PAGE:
The subtype is the next level of detail of the psyche in socionics after the sociotype itself and denotes a certain rather global shift in values, worldview and, as a result, behavior within the sociotype.
According to current theoretical concepts, the subtype arises as a result of some "strengthening" (increasing the degree of prevailing in the psyche) of one of the components (parts) of the sociotype as a result of adaptation to real conditions of existence. Moreover, the conditions of existence mean not only external factors (society), but also internal ones.
The subtype is a fairly rigid and rigid structure, which, however, can still change (semi-rigid structure, and not completely rigid, as the sociotype itself) with a very strong impact on the psyche (such an impact can be, for example, the death of a loved one or a spiritual crisis).
In addition, it should be noted that in the process of adolescent crisis or midlife crisis, the probability of changing the subtype increases, as psychological factors are amplified by physiological ones ("hormonal storm"). It is believed that in the average person, the subtype changes once or twice during life (i.e., there are people who have changed it more times, as well as people who were in a fairly stable and appropriate environment for their nature and whose subtype did not change at all during life).
Like the sociotype itself, the subtype is primarily a qualitative structure, not a quantitative one.
Like the concept of sociotype, a subtype can be used in two similar, but still different meanings.
In the first (narrow) sense, the subtype is considered as a structure based on the actual sociotype (the shell of the sociotype), but still not being it. In this approach, the subtype is considered independently of the actual sociotype (as a separate level), as if it is taken out of brackets. Accordingly, as a result, the subtypes appear to be "common" for different sociotypes (for example, any sociotype can have a creative subtype, and it is the same for all sociotypes).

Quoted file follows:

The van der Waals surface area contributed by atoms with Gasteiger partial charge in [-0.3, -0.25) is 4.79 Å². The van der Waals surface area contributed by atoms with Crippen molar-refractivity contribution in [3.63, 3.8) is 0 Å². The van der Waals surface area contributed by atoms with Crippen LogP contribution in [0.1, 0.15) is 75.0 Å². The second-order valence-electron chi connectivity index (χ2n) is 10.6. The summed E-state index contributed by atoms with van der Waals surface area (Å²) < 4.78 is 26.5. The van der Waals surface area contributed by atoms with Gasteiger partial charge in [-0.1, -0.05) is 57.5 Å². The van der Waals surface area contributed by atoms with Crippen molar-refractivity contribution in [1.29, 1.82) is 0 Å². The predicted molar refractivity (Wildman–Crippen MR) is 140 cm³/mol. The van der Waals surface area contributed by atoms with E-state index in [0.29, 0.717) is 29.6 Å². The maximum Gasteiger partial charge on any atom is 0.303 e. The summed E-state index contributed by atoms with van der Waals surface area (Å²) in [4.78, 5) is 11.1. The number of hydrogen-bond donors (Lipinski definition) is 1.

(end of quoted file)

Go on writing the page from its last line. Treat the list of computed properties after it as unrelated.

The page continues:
In the second (broad) sense, the subtype is considered as a variant of the sociotype, and therefore the subtype includes the sociotype itself as the core (accordingly, if in the first case we talked about the creative subtype as such, then with this approach, the subtype will no longer be just a creative, but, for example, a creative Enthusiast). From this point of view, the sociotype itself, in turn, can be considered as an invariant of subtypes (that is, the part that remains stable and unchanged in various variants).
It is easy to see that both of these approaches do not contradict, but complement and enrich each other, but a narrow interpretation is more often used in the theoretical consideration and study of the subtype, and a broad one — in solving practical problems. We can also say that the subtype in the narrow sense acts as an abstraction rather, which is necessary for a more convenient study of the fragment of a single and integral entity that interests us – the psyche itself, while considering the subtype in the broad sense, we are thus relying on two abstractions (the subtype in the narrow interpretation and the sociotype in the narrow interpretation), we are approaching a correct description of reality.